The former tennis pro was reportedly roughed up and detained by five New York City police officers on Wednesday afternoon. Blake was leaving his Manhattan hotel, heading to the US Open in Queens, when he was mistaken for a suspect in a local identity theft case by police.
Here’s what you need to know:
1. Blake Told the NY Daily News He Was Detained by Police on Wednesday
Blake said that he was “slammed to the ground, handcuffed and detained” by five plainclothes New York City police officers on Wednesday afternoon. The former tennis great said that the officers did not say anything to him before getting physical. He described the situation, saying:
You’d think they could say, ‘Hey, we want to talk to you. We are looking into something. I was just standing there. I wasn’t running. It’s not even close (to be okay). It’s blatantly unnecessary. You would think at some point they would get the memo that this isn’t okay, but it seems that there’s no stopping it.
The incident reportedly occurred around noon in front of the Grand Hyatt hotel onEast 42 Street. Blake was waiting for a car to take him to Flushing Meadows where he planned to take in the latest round of the US Open. He was also slated to make a corporate appearance for Time-Warner Cable.
A video of the moment was released on Friday afternoon:
2. The Officers Mistook Blake for a Suspect
According to Blake, the officers, who were all white, mistook him for a suspect in an identity theft ring operating around the midtown Manhattan hotel where he was staying.
Blake said had just wrapped up a phone interview and was standing on the Manhattan sidewalk texting when he noticed someone in shorts and a T-shirt sprinting at him. At first Blake assumed that it was a friend or acquaintance, looking to talk to him. He thought differently when the officer picked up him and threw him down on the sidewalk. Blake was told “Don’t say a word.” He said he responded, “I’m going to do whatever you say. I’m going to cooperate. But do you mind if I ask what this is all about?”
After the first officer arrived on the scene, several others joined him and Blake was told he had been identified by two other people as someone who been involved in the identity-theft ring. He was handcuffed for approximately 15 minutes before police let him go, checking his license, his US Open credential and the pockets of his pants.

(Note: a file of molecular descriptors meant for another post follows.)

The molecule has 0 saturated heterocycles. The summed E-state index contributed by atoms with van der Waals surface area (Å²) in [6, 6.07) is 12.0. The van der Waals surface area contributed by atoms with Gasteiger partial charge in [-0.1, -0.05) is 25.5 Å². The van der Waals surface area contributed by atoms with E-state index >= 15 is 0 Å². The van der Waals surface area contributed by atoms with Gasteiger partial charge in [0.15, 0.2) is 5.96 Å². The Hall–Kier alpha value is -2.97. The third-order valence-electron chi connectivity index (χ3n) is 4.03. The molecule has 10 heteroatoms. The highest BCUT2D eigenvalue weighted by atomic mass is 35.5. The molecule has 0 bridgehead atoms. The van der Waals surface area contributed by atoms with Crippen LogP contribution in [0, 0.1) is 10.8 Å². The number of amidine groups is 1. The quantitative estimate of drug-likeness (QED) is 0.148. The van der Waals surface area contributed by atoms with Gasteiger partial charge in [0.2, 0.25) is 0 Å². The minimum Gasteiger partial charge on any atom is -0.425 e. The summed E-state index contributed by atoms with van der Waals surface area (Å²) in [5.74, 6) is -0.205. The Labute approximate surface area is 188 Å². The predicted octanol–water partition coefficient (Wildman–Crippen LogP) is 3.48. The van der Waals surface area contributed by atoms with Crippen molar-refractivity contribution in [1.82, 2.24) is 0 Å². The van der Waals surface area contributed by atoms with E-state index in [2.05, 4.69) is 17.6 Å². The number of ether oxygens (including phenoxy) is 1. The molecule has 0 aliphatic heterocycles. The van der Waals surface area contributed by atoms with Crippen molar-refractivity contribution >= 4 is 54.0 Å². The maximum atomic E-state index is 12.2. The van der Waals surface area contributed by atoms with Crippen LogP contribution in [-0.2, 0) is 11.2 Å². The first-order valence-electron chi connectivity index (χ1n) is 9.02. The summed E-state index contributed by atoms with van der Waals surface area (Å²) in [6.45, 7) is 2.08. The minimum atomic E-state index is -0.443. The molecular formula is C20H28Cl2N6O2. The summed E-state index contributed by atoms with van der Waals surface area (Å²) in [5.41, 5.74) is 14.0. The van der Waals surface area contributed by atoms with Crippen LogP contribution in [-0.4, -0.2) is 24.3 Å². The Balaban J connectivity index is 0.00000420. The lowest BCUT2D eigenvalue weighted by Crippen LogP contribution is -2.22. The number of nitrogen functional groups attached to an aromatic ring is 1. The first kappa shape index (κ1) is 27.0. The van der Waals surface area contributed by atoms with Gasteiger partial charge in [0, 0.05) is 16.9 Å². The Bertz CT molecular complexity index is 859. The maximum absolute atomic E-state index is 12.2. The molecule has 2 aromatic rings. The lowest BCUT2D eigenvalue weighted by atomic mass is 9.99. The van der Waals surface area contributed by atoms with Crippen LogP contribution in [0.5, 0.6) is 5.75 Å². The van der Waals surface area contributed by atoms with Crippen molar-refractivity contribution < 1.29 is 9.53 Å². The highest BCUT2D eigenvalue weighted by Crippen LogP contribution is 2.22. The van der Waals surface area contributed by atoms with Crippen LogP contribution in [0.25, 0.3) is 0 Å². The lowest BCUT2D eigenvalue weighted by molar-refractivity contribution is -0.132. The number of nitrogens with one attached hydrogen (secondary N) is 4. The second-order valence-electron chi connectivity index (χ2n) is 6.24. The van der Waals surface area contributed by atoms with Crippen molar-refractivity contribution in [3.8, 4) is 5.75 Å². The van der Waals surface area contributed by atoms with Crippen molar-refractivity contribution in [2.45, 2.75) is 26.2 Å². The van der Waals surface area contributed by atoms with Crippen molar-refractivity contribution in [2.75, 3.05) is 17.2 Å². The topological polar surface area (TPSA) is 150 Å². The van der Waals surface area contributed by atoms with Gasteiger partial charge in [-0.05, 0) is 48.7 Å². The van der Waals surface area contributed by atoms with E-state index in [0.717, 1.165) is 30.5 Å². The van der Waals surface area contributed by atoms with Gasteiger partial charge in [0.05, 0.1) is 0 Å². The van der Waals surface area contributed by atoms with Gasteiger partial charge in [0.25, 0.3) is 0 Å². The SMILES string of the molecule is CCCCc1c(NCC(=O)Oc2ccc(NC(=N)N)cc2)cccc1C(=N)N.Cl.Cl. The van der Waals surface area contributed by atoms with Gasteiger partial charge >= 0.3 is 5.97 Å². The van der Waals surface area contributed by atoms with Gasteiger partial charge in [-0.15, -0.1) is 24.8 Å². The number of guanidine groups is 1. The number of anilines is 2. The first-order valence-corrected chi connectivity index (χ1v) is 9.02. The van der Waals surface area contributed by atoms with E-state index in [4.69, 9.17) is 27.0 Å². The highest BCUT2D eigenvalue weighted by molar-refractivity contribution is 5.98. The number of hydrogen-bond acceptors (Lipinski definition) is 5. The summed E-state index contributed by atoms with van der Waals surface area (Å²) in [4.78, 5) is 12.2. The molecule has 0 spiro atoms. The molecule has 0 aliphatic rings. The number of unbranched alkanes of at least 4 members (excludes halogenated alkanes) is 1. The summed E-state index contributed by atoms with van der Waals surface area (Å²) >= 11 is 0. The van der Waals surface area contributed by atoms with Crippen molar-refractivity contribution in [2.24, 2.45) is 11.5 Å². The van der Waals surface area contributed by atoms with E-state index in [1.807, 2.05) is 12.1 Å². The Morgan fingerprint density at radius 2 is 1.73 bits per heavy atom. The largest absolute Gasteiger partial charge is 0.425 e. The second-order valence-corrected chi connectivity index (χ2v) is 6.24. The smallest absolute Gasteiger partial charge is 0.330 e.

3. Blake Said it Was ‘Unnecessary Police Force’
When asked if he considered the moment a case of racial profiling, Blake told the NYC paper that he didn’t think it was that simple. He added:
I don’t know if it’s as simple as that. To me it’s as simple as unnecessary police force, no matter what my race is. In my mind there’s probably a race factor involved, but no matter what there’s no reason for anybody to do that to anybody.
Blake told the Daily News that he wasn’t sure if he wanted to discuss the incident publicly but said he felt he had an obligation to bring it to light, adding he has the “resources to get to the bottom of this. I have a voice.” Blake, who did eventually make it to the US Open, said that he would like an apology from the NYPD and to know that the officers who detained him would face repercussions for their actions.
The NYPD did respond as as Mayor Bill de Blasio and Police Commissioner William J. Bratton both issued apologies for the incident. According to The New York Times an officer had also been stripped of his gun and his badge.
4. Blake Was Ranked as High as No. 4 During His Tennis Career
A long-time tennis pro, Blake enjoyed a successful career on the court before retiring. He was ranked as high as No. 4 in the world.
Over the course of his career, Blake racked up 24 singles finals appearances as well as appearances in the Beijing Olympis semifinals and the quarterfinals of the Australian Open (2008) and US Open (2006). He was also once ranked the American No. 1.
Blake announced his decision to retire from tennis after competing in the 2013 US Open, falling to Ivo Kalovic in the first round. His 15-year career saw him compile a 366-256 record and over $7 million in total prize money.
5. He Announced He Was Running in the NYC Marathon Last Week
Known for his charitable work throughout his tennis career, Blake just recently announced that he planned to run in the New York City Marathon to raise money for cancer research. Blake told reporters that he didn’t expect to finish the race in any kind of record time:
I don’t know if I have the gene to forget about all those eight and nine-milers and all the other training runs. I’m looking forward to being done with it. It’s one of those things you check off your list.
Blake will be running to help benefit his eponymous charity, one of 300 organizations officially registered with the event. His charity, The James Blake Foundation, will be working in tandem with the Thomas Blake Sr. Memorial Fund at Memorial Sloan Kettering. Thomas Blake Sr. passed away from stomach cancer in 2004 and the Foundation has been affiliated with the marathon for four years.
This is, however, the first time Blake will actually participate in the event.
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